Requirements: Laboratory experiments and lecture assignments are designed for critical evaluation                           by students. Chemical concepts are tested against experimental data collected by                           students.

Activities:       Included with laboratory exercises and class assignments, students are assessed                          based on their performance on quizzes, tests, and laboratory reports. These activities                          are designed to allow students the opportunity to critically evaluate both source and                          content of chemical information.

g. recognize and correct scientific misconceptions.

Requirements:  Many chemical concepts (such as electronic and molecular structures) are                          difficult and abstract. Students are taught to recognize misconceptions in
                       chemical concepts and how to revise and correct with proper perspectives.

Activities:       Laboratory experiments such as determination of atomic and molecular spectra give                          students the opportunities to critically evaluate and demystify chemical misconceptions                          in atomic and molecular structures.

This course also satisfies the laboratory requirement in the Natural Sciences and will additionally provide students with the opportunity to practice scientific inquiry through hands-on investigations and to analyze and report the results of those investigations.

Requirements:  Chemistry is a laboratory science that requires active learning. As such, students are                           required to perform and complete weekly laboratory exercises. This laboratory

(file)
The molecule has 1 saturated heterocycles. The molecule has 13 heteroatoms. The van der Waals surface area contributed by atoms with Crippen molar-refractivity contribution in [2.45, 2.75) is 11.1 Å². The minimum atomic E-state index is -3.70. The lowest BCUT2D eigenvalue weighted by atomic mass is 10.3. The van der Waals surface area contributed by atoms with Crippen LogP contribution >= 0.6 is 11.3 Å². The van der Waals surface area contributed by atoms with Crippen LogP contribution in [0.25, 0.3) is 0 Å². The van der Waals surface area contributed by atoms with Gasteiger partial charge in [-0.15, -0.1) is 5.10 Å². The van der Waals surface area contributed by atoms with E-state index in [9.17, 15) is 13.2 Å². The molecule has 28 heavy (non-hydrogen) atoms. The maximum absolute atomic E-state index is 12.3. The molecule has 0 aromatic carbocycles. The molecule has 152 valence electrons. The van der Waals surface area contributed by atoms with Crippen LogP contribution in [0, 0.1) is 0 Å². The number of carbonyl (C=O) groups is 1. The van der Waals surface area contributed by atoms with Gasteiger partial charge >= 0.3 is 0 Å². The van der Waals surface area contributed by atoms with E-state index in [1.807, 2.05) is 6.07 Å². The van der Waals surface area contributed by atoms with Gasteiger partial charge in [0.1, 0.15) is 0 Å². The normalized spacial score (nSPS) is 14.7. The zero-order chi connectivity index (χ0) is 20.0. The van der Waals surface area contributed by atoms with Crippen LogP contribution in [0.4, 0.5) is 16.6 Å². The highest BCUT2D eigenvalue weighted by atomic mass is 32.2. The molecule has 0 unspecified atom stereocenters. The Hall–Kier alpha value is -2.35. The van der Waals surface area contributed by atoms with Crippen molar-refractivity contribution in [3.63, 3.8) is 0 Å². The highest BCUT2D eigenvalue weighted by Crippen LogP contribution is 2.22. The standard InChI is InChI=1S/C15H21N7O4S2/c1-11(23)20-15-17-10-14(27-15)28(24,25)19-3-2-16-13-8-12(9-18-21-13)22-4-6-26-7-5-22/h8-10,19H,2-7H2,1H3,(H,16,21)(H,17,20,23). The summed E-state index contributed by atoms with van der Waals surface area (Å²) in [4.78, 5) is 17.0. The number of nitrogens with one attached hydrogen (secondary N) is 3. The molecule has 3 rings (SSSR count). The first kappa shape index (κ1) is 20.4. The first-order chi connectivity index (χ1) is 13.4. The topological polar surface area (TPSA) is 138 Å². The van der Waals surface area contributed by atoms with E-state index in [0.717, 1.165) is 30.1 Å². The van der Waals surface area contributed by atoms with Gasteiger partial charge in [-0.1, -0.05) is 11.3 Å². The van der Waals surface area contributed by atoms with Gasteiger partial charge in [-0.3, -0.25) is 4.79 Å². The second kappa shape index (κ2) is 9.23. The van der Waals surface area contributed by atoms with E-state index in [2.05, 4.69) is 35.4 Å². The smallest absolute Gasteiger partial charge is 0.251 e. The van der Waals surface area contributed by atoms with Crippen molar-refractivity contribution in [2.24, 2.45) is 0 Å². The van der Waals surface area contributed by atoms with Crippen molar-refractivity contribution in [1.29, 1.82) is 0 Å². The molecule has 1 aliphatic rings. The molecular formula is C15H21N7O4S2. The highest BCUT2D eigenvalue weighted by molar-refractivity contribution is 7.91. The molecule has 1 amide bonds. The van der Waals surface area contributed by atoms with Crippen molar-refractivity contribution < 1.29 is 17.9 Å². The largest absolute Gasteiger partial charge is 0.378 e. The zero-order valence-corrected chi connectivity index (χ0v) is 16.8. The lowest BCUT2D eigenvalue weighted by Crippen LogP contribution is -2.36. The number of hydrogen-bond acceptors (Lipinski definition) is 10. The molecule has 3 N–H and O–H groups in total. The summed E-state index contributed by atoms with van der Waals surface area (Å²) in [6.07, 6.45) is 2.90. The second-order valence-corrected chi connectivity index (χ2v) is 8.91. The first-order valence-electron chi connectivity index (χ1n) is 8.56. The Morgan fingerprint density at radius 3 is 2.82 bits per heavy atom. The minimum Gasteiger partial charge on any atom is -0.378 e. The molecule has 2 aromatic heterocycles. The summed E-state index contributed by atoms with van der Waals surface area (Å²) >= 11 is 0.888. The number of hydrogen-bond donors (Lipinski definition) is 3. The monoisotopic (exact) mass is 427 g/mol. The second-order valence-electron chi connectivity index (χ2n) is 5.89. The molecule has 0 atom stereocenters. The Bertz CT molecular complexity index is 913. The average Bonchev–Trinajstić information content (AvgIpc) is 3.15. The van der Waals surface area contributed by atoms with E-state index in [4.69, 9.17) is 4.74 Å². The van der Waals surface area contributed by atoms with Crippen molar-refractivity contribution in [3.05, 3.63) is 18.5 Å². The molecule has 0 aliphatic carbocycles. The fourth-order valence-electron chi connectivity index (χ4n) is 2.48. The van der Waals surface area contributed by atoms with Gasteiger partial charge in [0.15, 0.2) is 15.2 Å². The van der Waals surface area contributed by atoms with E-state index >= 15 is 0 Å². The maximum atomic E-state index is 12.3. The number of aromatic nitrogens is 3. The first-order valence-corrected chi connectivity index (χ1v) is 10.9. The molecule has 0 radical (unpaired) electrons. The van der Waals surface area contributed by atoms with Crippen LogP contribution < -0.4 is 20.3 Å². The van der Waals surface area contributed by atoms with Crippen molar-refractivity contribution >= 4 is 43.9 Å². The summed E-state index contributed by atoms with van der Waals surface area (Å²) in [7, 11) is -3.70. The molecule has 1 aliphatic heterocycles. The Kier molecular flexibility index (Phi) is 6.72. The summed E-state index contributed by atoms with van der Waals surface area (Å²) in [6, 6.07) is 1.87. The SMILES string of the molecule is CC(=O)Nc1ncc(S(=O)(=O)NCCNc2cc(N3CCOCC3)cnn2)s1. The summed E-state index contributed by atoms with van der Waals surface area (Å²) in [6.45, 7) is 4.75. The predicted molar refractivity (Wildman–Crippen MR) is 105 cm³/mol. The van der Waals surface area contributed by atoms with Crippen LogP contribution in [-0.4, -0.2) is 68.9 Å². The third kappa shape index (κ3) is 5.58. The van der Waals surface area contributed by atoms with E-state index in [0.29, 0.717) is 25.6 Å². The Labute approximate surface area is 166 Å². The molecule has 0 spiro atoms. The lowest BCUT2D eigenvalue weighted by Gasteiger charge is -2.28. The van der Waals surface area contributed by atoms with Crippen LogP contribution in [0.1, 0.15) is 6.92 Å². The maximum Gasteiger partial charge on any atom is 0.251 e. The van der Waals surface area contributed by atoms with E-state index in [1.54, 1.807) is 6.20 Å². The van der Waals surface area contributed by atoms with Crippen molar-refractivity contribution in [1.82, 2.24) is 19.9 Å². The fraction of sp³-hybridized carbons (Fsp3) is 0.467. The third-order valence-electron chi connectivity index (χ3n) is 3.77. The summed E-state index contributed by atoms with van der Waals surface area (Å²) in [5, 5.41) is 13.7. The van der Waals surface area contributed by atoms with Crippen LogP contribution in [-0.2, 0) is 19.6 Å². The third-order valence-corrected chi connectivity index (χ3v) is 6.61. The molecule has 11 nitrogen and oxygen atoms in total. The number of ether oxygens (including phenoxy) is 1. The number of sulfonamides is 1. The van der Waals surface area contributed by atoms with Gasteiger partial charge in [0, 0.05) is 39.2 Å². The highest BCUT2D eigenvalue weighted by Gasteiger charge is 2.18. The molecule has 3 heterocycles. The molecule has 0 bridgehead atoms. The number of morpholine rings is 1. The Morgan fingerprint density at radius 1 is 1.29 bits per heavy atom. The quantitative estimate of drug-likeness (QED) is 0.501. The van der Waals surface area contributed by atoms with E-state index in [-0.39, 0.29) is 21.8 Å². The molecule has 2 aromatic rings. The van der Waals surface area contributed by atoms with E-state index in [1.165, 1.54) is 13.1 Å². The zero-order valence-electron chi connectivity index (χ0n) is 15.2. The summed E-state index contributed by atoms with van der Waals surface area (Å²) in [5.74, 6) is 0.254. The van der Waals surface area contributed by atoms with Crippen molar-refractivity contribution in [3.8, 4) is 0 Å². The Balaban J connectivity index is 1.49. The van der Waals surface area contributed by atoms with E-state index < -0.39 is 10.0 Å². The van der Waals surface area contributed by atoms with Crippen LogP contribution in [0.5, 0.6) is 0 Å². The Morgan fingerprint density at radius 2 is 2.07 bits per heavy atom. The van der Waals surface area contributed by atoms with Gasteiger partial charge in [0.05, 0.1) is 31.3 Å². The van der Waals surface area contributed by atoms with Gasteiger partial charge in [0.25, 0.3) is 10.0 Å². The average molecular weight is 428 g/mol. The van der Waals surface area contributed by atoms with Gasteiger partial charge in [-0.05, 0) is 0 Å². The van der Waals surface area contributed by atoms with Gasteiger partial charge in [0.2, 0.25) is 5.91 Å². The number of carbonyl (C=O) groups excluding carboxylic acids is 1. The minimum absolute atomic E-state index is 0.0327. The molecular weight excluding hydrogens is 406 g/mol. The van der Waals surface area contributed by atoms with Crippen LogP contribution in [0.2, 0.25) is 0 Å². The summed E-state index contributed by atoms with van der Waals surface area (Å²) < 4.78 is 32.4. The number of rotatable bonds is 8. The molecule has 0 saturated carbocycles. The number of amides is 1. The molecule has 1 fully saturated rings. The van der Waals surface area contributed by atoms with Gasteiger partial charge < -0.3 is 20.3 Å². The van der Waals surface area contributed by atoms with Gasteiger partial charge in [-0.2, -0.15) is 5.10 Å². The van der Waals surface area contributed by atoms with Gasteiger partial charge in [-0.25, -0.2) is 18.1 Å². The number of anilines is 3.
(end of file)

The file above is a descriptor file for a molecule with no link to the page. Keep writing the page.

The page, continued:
requirement will give students practical and hands-on experience of basic chemical
                        analysis, application of chemistry concepts, and the general understanding of the                           scientific method.

Activities:        The weekly laboratory exercises include hands-on activities such as: pre-lab                          studies/preparations(reviewing and searching of relevant concept/information before                          doing the actual experiments), learning/practicing/performing experimental           
                        techniques, collecting data with modern instrumentation, analyzing results,
                        interpreting/discussing data (relative to models), making conclusions, and
                        complementing these activities with the writing of a laboratory report. These
                        hands-on investigations will give students an enhanced appreciation and